Hello! Thanks Melinda for invi3ng us here. We run a small design studio in London (mostly!) called Superﬂux.
We design forEmerging technologies,Societies in ﬂux,The imminently probable.
Place the drawing at the back of a piece of paper.Here’s a liDle pub drawing of our vision for Superﬂux -‐ of how we work. Through our Consultancy we work hands on with clients to design interac3ons: products, experiences or services. And through the Lab we like to push the boundaries and do more experimental work -‐ we explore the poten3al and also implica3ons of new and emerging technologies on our everyday lives -‐ we do this research because it furthers the discipline, our interests and helps us con3nue to grow and push boundaries.. And that bright spot where they overlap is what we call the ‘sweet spot’ where -‐ the merger of the now and the possible future can lead to what you might call: “innova3on”.
Innovation Workshops Experience Prototypes Design Futurscaping Concept Scenarios Ideas Strategy Stories Consultancy Superflux Lab Films NOW FUTURE SWEET SPOT Superflux Ltd | London, UK | 2011Here’s a neater version of the same :)
Clients and CommissionersA glimpse of our clients and commissioners
.And some examples of our work. We explore the poten3als and implica3ons of emerging technologies on society and the environment. Our work takes the form of applica3ons and products, but also stories, ﬁlms, images and props.
THE BENTWOOD CHAIR by Michael ThonetSo whats the workshop about. Let us start with some context. Tradi3onally the role of the designer in industrial society is to drive economic growth by adding value to, and or, aiding in the produc3on of goods and services. When Michael Thonet ﬁrst introduced his bentwood chair (the 14 now known today as the 214 chair) in Vienna in 1859, liDle did he know that he had created what would become the ﬁrst mass-‐produced chair in the world.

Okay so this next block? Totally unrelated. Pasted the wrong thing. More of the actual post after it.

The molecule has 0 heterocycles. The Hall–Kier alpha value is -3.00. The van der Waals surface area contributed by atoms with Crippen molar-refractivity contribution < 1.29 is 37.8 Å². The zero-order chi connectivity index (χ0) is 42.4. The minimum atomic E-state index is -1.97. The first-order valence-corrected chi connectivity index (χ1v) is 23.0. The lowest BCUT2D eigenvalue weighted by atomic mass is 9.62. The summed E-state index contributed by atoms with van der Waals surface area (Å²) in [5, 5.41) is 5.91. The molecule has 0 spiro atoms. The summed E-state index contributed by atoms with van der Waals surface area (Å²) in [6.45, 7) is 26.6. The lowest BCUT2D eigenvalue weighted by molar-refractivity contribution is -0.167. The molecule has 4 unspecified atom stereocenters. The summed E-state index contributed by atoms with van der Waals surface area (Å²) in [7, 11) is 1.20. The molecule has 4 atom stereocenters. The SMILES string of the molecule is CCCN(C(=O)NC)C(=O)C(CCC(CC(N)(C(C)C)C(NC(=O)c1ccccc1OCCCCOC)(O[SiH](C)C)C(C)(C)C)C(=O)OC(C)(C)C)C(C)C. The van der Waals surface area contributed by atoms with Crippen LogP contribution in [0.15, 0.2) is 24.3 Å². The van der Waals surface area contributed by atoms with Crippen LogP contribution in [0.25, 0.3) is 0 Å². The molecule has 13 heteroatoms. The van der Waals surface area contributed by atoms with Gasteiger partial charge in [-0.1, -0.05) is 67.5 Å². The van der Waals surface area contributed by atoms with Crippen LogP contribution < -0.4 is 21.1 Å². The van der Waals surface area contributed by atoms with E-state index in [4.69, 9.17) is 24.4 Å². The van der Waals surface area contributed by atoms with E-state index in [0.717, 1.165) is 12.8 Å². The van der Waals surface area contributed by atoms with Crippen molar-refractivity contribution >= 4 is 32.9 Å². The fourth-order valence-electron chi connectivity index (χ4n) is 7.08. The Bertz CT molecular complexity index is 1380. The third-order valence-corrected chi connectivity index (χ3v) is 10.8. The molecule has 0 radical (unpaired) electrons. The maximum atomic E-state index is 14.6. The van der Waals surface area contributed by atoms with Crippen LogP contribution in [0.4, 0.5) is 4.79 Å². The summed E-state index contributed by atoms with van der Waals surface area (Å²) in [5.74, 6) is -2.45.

“The interesting thing is the product, not the person." James DysonAnd the design industry that followed has tradi3onally seen the role of designer help in the design and delivery of consumer products that are deﬁned by brands and markets in the ‘free economy’.
BUT... THINGS ARE CHANGING! AS DESIGNERS, HOW DO WE SHIFT PARAMETERS AND STILL MONETISE? IS IT POSSIBLE?We are experiencing some changes in that system: current stormy economic environment, and with the forecast for more trouble on the horizon in the form of over popula3on, peak oil and global warming to name but a few, Europe: credit crunch, crisis, rescue plans where are we heading, as designers what is our role in this change landscape: We are taught to mone3se -‐ but in these changes 3mes, how do we shi[ the parameters and s3ll mone3se?
Trade Union Demonstration, Budapest, April 9, 2011Even here, in Hungary things are no diﬀerent. Just few days ago you had a big trade union protest. While EU ﬁnance ministers on Saturday met in Godollo, Hungary to defend harsh austerity measures as a necessary means to defeat the current debt crisis, thousands of trade union members marched in the main city to protest against austerity those same measures.)
1st Peak Oil GraphDemand is staying the same or rising, while supply is staying the same, so that pushes the price. Since the economy is changing so rapidly -‐ and in turn our everyday lives, we’d like this workshop to address this issue by raising a set of ques3ons.
What alternative roles might designers take? What new strategies and ideas might the ‘design community‘ employ in response to these challenges?This raises some key ques3ons.
DOTT DESIGN PROJECT | LED BY JOHN THACKARA, UK h"p://www.do"07.com/